9. Mosquito Net
  10. Light, Packable Down Jacket (1)
  11. Warm Sweatshirt/Fleece/Heavy Sweater (1)
  12. Lightweight Rainproof Jacket, Poncho (1)
  13. Jeans (1)
  14. Work/Hiking Pants (1, 2)
  15. Comfy Pants, Yoga Pants or Athletic Pants (1, 2, 3)
  16. Long Pants (1) 
  17. Long Sleeve Shirts/Lightweight Thin Sweaters (1, 2, 3, 4, 5
  18. Short Sleeve and/or Lightweight Shirts (1, 2, 3, 4, 5, 6, 7, 8, 9)
  19. Shorts (1, 2)
  20. Long Underwear (1 Top, 1 Pant)
  21. Underwear (13)
  22. Socks (10) 
  23. Sports Bras (1, 2, 3)
  24. Regular Bras (2)
  25. Swim Suit (1 Top, 2 Top, 1 Bottom, 1 Piece)
  26. Nice Outfits (1, 2)
  27. Water Resistant Trail Runners or Lightweight Hiking Boots (1)
  28. Casual Shoes (1, 2, 3)
  29. Water/Shower Shoes (1)
  30. Jewelry (Earrings, Bracelets, Necklaces, Rings)
  31. Water Bottle Plus SteriPen and CamelBak All Clear Water Bottle
  32. Glasses/Contact Lenses/Dry Eye Drops/Eye Glasses Cleaner
  33. Shampoo, Conditioner, Soap (biodegradable)
  34. Toothbrush, Toothpaste, Dental Floss, Tongue Cleaner
  35. Deodorant
  36. Razor & Replacement Blades
  37. Nail File, Tweezers, Q-Tips
  38. Hair Brush (1, 2) Plus Sea Mist Hair Spray
  39. Face Wash & Moisturizer
  40. Cosmetics: ConcealerRegular Lip BalmColored Lip BalmEyeliner w/ SharpenerEyeshadow w/ BrushMascaraMakeup Remover
  41. Feminine Products
  42. Sunscreen (SPF 30 Face, SPF 30 Body) and Lip Balm (SPF 30)
  43. Insect Repellent Plus Clothing Insect Repellant 
  44. Hat and Sunglasses
  45. Warm Hat and Gloves/Mittens
  46. Scarf
  47. Headlamp
  48. Watch and/or Travel Alarm Clock
  49. Camera Plus Accessories (1, 2)
  50. Sarong
  51. Pictures of Family, Friends, Pets and Hometown
  52. Kindle + 1 Paperback Book
  53. Journals, Notebook and Pens
  54. Gifts for First Host Family: 4 x Chicago Sports Teams Baseball Caps 
  55. Travel Sized Tissues
  56. Two Packs of Gum
  57. iPod & Headphones
  58.  USB Flash Drive and External Hard Drive
  59. Deck of Cards, Travel Game
  60. Personal First Aid Kit: Anti-Itch Cream, Hydrogen Peroxide, Antibiotic Ointment/Cream, Band-Aids, Psi Bands, Benadryl, Aspirin/Tylenol/Ibuprofen, Airborne Tablets
  61. Hand Sanitizer
  62. Small Roll of Duct Tape 
  63. Combination Lock
  64. Carabiner Clip (4)
  65. Anti-bacterial Retainer/Denture Cleaner Tablets (for cleaning water bottles)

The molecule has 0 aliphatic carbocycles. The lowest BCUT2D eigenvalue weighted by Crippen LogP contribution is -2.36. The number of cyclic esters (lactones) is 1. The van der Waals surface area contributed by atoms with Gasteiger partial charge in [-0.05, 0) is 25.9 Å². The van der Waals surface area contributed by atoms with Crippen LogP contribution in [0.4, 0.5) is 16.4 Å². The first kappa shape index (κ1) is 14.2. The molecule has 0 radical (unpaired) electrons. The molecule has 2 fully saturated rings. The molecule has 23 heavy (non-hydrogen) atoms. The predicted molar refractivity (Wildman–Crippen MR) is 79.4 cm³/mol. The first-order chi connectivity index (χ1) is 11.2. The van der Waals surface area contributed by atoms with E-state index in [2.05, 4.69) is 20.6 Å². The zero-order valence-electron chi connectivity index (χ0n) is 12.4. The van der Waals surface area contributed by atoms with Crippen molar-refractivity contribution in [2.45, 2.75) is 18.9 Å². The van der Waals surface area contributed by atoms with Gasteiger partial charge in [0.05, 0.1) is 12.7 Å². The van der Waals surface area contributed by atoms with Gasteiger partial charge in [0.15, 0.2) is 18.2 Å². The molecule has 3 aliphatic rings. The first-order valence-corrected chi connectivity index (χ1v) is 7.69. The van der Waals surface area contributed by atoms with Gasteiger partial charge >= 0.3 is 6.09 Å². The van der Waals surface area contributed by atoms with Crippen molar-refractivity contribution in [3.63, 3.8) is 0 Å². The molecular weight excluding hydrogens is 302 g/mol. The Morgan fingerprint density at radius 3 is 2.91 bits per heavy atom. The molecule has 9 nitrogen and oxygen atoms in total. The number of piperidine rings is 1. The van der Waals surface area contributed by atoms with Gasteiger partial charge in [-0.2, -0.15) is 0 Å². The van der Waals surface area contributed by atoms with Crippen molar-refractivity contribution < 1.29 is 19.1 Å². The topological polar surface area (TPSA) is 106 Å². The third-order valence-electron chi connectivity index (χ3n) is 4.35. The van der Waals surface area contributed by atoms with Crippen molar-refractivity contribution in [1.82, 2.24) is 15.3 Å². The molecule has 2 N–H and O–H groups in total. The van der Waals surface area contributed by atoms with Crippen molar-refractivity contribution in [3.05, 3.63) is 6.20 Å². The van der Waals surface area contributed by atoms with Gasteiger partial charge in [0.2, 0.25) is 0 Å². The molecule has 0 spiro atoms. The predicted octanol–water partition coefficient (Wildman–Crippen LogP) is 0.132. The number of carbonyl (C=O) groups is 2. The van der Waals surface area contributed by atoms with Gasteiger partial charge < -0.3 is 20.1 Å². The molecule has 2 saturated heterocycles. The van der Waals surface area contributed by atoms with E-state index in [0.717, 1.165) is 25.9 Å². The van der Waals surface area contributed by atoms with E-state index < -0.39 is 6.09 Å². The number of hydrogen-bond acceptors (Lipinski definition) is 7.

66. Universal Adaptor 
  67. Stuffed Animal
  68. Medications and Similar: Multivitamins, 4 EpiPens, Allergy Translation Cards, Medical ID Bracelets, Anti-Malarial & Birth Control Pills
  69. Miscellaneous Items: Passport, WHO Yellow Card, Travel Visas, Debit Card, Credit Card (approx. $1,500 + in spending money)

So there you have it! If you have any questions, feel free to leave them in the comments section below. And to those packing for their next adventure … GOOD LUCK!

Book Review Part 2 – Half the Sky: Turning Oppression into Opportunity for Women Worldwide by Nicholas Kristof and Sheryl WuDunn

Disturbing. Intense. Captivating. Insightful. Powerful.

Perhaps one of my all-time favorite novels, Half the Sky: Turning Oppression into Opportunity for Women Worldwide is a must-read for each and every human being. Authors Nicholas Kristof and Sheryl WuDunn devote their lives to sharing the stories of hundreds of oppressed women in countries around the world. In particular, they explore the following issues: women’s health, sexual slavery, violence (sexual and otherwise) and misogynistic practices.

I’d like to share with you important messages and morals I learned from each of these chapters. While I cannot begin to cover the depth and knowledge contained inside the book, here is a glimpse into a world of cruelty and abuse that needs our help to be overcome:

Women’s Health

  1. Causes of maternal mortality include: eclampsia, hemorrhage, malaria, abortion complications, obstructed labor and sepsis. Lack of education, lack of rural health systems and disregard/outlook on the importance of women greatly contribute to maternal mortality.
  2. Maternal health and childbirth injuries are rarely a priority, despite the fact that globally there is one maternal death per minute. 99% of these deaths occur in poor communities where women are often marginalized.
  3. Maternal morbidity (i.e. injuries occurring during childbirth, such as fistulas) occur even more frequently than maternal mortality.
    • The end results of these include shame from leakage of body fluids, depression, loss of marital partners and even suicide.
    • Although clinics exist to treat birth trauma, they are scarce and expensive. Providing better education, access to prenatal care and trained support personnel for deliveries can significantly decrease the number of birth injuries.
  4. We also need to provide easier access to both sanitary protection and contraception.

Sexual Slavery

  1. According to British medical journal The Lancet, “One million children are forced into prostitution every year, and the total number of prostituted children could be as high as ten million.”
  2. Countries with the most conservative sexual beliefs, including India, Pakistan and Iran, are often the ones with the largest numbers of forced prostitutes, often perceiving the victims as discounted human beings.
  3. There are multiple ways for girls to enter the sex trade, including being raised by mothers who sell sex and encourage their daughters to do the same, enticement with promises of nonexistent jobs and subsequent sale to brothels, kidnapping and trafficking.